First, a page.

Faced with the news that President Trump’s former National Security Adviser John Bolton’s new book includes an account that undercuts one of Trump’s central impeachment defenses, Fox News and the Trump-supporting Republicans who regularly appear on it went all-in on smearing him as a greedy and disgruntled former aide who only wants sell more copies.
Take host Sen. John Cornyn (R-TX), who joined Monday’s edition of Fox & Friends and said, “The timing is a little interesting, isn’t it?”
This particularly talking point was utterly foreseeable — I predicted on Sunday night that it would get heavy play on Fox News. But it illustrates the extent to which Trumpworld is relying on ad hominem attacks and misleading deflection instead of trying to justify the president’s actions on the merits.
John Bolton’s impeachment bombshell, explained
Trump’s legal team argued during Saturday’s installment of the impeachment trial that the administration’s hold up of military aid to Ukraine was predicated on good-faith concerns about rooting out corruption in the country, not his desire for political favors. This talking point is absurd, coming as it does on behalf of arguably the most personally corrupt president in modern American history, and it ignores that the administration didn’t go through the proper channels to orchestrate the holdup. But it has at least given Trump cover to deny that his Ukraine scheme was motivated by selfish political interests.
Bolton’s book draft, however, undercuts that defense. The New York Times reported on Sunday that in it, Bolton details how Trump directly communicated to him during a meeting in August that aid wouldn’t be released “until officials there helped with investigations into Democrats including the Bidens.”
Democrats responded by reiterating their calls for Bolton to testify, noting that his account “directly contradicts the heart of the President’s impeachment defense.” Trump responded by denying the conversation that Bolton details ever happened. And his spin machine got busy smearing Bolton as greedy — and worse.
In a string of tweets in which he basically called Bolton a liar, Trump also impugned his motives, saying Bolton is only coming forward now “to sell a book.” That talking point dominated Fox News’s Monday morning programming.
Over on Fox Business, Maria Bartiromo also used this talking point, accusing Bolton — a former Fox News contributor — of trying “to sell a book.” But it wasn’t just the Fox hosts.
Sen. John Hawley (R-MO) went on Fox & Friends for an interview and noted that Bolton’s book “is apparently on sale for preorder today too, so it’s certainly going to sell a lot of books,” and incorrectly described Bolton’s account as “a bunch of hearsay.” White House press secretary Stephanie Grisham joined as well and demeaned Bolton’s publisher as “the same publisher that [former FBI Director James] Comey used,” adding, “the timing is very suspect.” (Grisham’s claim is incorrect — Comey’s book was published by Macmillan while Bolton’s is being published by Simon & Schuster.)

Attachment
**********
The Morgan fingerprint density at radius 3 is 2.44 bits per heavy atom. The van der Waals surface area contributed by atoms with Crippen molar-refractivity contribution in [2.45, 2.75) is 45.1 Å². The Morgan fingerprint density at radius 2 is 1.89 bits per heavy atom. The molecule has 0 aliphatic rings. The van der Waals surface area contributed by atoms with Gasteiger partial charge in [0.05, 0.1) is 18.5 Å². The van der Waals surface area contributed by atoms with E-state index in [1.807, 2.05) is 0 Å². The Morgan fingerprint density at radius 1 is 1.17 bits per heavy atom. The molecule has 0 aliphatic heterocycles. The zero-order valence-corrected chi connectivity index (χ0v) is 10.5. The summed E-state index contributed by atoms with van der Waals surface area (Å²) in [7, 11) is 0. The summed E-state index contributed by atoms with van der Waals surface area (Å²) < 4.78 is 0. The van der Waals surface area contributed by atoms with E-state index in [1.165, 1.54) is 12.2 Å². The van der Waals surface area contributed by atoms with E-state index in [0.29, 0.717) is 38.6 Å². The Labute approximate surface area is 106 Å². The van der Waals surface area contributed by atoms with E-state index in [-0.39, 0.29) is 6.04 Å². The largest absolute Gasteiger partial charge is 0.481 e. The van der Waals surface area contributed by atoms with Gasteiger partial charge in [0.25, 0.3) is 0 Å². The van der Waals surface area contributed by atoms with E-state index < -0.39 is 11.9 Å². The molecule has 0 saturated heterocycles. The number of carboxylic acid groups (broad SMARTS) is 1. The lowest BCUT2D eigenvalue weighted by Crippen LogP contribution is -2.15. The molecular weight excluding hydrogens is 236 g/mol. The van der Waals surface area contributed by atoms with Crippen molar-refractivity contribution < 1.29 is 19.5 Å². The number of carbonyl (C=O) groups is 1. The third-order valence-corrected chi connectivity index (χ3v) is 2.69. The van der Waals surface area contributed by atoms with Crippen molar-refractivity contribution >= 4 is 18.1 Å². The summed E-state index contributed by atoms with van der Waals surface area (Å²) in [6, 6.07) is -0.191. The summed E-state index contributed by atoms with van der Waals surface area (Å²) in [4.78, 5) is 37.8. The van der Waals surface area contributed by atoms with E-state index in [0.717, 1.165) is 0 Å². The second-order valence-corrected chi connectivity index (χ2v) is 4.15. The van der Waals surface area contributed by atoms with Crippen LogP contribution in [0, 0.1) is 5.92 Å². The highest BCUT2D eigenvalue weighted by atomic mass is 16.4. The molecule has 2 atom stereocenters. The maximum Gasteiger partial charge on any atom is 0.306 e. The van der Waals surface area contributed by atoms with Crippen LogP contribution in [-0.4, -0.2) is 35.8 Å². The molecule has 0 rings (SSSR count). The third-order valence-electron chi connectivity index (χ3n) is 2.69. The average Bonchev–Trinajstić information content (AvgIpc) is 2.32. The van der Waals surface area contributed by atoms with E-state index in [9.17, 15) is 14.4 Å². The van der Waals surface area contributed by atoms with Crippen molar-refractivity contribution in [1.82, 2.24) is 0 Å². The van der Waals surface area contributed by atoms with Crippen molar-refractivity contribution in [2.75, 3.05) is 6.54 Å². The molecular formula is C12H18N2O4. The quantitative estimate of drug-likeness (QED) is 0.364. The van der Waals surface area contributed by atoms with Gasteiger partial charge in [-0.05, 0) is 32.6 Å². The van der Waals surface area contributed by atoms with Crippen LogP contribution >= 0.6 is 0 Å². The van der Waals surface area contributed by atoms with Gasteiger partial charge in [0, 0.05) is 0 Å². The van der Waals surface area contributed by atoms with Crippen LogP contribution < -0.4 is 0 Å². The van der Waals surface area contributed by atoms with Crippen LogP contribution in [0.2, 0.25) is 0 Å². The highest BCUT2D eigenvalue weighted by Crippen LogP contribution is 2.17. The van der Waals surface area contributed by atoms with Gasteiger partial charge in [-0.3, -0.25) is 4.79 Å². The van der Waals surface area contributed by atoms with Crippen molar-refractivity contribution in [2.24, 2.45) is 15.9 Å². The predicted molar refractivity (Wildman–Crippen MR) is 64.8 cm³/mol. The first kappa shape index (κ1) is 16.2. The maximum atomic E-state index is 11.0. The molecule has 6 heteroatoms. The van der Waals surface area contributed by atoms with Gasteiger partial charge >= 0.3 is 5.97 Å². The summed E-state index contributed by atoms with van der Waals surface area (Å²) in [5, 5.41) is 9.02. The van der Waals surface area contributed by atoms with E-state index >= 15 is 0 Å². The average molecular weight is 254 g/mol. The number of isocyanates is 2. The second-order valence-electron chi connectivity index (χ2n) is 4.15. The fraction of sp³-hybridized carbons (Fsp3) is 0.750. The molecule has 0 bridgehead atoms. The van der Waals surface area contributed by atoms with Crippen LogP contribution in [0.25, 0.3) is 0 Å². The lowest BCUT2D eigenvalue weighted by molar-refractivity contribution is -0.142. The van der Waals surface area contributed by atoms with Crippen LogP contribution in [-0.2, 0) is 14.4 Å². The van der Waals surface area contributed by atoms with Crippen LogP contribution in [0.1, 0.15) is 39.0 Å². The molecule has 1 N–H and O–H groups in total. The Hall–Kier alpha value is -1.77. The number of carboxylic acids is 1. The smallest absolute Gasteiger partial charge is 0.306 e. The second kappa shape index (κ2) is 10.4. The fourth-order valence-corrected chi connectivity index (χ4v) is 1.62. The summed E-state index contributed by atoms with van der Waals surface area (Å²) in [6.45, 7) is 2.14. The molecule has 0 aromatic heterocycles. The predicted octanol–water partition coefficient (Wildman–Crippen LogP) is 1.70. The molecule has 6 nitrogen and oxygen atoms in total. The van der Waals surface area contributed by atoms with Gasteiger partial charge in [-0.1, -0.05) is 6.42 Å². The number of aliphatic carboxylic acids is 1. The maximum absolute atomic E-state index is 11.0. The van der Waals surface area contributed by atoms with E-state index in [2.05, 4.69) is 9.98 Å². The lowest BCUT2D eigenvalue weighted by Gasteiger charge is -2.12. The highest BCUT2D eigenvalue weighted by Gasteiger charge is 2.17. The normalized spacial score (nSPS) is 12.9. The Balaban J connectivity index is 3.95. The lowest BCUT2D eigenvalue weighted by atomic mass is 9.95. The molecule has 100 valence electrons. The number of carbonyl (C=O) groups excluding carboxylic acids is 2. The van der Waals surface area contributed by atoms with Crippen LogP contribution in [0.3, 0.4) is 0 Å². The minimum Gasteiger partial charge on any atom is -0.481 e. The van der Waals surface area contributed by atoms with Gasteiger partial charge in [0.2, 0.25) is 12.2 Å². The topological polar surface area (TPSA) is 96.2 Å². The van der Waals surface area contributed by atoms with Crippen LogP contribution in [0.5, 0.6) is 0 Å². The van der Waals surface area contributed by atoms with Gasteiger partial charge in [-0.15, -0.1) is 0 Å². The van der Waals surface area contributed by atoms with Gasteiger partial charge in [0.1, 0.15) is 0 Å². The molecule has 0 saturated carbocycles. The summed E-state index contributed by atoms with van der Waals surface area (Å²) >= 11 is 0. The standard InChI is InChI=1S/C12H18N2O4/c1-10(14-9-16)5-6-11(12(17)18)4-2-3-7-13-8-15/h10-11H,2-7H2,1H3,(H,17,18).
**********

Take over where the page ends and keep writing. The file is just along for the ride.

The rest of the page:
But perhaps the most outlandish spin came from Rep. Jim Jordan (R-OH), who serves on Trump’s impeachment defense team and went as far as to smear Bolton — a Republican who worked for multiple Republican presidents — as a Democrat.
“Coming out at this late hour is a kinda typical move from the Democrats,” he said.
The irony of the situation is that it is the White House, not Bolton, that appears to be responsible for the timing of news of Bolton’s book draft breaking just days before senators will vote on whether to compel him to testify. The Times reports the White House was first sent a copy of the draft last month, weeks after Trump told reporters he’d “love” for his top aides to testify during his Senate trial. Bolton’s lawyer blamed the White House for leaking about it.
To be clear, the timing of Bolton’s book is certainly a fair topic of criticism. Even if Bolton felt compelled to comply with the White House’s directive against testifying, there was nothing stopping him from going public about what happened during the August meeting much sooner, when it could’ve been of use to the House impeachment inquiry. But accusing him of just trying to goose book sales isn’t a strong attack on his credibility, especially considering that his account is consistent with the timeline of the aid holdup set forth in the testimony of other administration aides, including Ambassador to the EU Gordon Sondland.
The 2 quid pro quos at the heart of the impeachment inquiry
Trump’s credibility, meanwhile, can be inferred from the fact that other tweets he posted about the Bolton book contained blatant lies (he claimed House Democrats “never even asked Bolton to testify,” but they did and were rebuffed by the White House) and misleading claims (he urged people to “READ THE TRANSCRIPTS!” even though the White House call summary of his July call with Ukrainian President Volodymyr Zelensky contains evidence of the corrupt quid pro quo Bolton describes).
Meanwhile, as Fox world attempted to portray the Bolton book as a nothingburger, Sen. Mitt Romney (R-UT) said on Monday morning that he believes it’s “increasingly likely” that four Republicans will vote along with Democrats to compel Bolton’s testimony.
“I can’t begin to tell you how John Bolton’s testimony would ultimately play on a final decision but it’s relevant. And therefore, I’d like to hear it,” Romney told CNN.
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